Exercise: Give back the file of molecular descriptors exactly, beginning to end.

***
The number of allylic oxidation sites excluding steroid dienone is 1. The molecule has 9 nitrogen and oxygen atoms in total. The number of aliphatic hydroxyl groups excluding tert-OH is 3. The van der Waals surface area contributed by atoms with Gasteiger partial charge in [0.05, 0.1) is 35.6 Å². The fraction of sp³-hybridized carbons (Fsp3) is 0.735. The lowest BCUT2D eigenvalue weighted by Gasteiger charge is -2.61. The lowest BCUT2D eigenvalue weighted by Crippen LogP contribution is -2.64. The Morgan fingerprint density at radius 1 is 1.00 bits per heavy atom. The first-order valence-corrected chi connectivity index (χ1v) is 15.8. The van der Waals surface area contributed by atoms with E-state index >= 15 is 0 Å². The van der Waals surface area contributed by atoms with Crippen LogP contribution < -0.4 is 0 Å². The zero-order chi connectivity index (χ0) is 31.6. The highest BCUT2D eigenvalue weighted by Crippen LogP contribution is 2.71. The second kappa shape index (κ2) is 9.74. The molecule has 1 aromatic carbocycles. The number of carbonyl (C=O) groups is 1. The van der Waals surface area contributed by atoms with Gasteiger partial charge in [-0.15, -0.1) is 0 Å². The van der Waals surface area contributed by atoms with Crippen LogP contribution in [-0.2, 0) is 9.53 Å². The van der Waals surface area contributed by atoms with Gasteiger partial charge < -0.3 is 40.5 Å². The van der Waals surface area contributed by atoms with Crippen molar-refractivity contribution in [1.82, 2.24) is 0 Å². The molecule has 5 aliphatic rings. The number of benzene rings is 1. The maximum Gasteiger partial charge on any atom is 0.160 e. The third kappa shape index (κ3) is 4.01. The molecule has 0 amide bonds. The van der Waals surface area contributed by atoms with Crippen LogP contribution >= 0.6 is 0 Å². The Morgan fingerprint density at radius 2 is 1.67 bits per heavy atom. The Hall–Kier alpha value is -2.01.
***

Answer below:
The number of allylic oxidation sites excluding steroid dienone is 1. The molecule has 9 nitrogen and oxygen atoms in total. The number of aliphatic hydroxyl groups excluding tert-OH is 3. The van der Waals surface area contributed by atoms with Gasteiger partial charge in [0.05, 0.1) is 35.6 Å². The fraction of sp³-hybridized carbons (Fsp3) is 0.735. The lowest BCUT2D eigenvalue weighted by Gasteiger charge is -2.61. The lowest BCUT2D eigenvalue weighted by Crippen LogP contribution is -2.64. The Morgan fingerprint density at radius 1 is 1.00 bits per heavy atom. The first-order valence-corrected chi connectivity index (χ1v) is 15.8. The van der Waals surface area contributed by atoms with E-state index >= 15 is 0 Å². The van der Waals surface area contributed by atoms with Crippen LogP contribution < -0.4 is 0 Å². The zero-order chi connectivity index (χ0) is 31.6. The highest BCUT2D eigenvalue weighted by Crippen LogP contribution is 2.71. The second kappa shape index (κ2) is 9.74. The molecule has 1 aromatic carbocycles. The number of carbonyl (C=O) groups is 1. The van der Waals surface area contributed by atoms with Gasteiger partial charge in [-0.15, -0.1) is 0 Å². The van der Waals surface area contributed by atoms with Crippen LogP contribution in [-0.2, 0) is 9.53 Å². The van der Waals surface area contributed by atoms with Gasteiger partial charge < -0.3 is 40.5 Å². The van der Waals surface area contributed by atoms with Crippen molar-refractivity contribution in [1.82, 2.24) is 0 Å². The molecule has 5 aliphatic rings. The number of benzene rings is 1. The maximum Gasteiger partial charge on any atom is 0.160 e. The third kappa shape index (κ3) is 4.01. The molecule has 0 amide bonds. The van der Waals surface area contributed by atoms with Crippen LogP contribution >= 0.6 is 0 Å². The Morgan fingerprint density at radius 2 is 1.67 bits per heavy atom. The Hall–Kier alpha value is -2.01.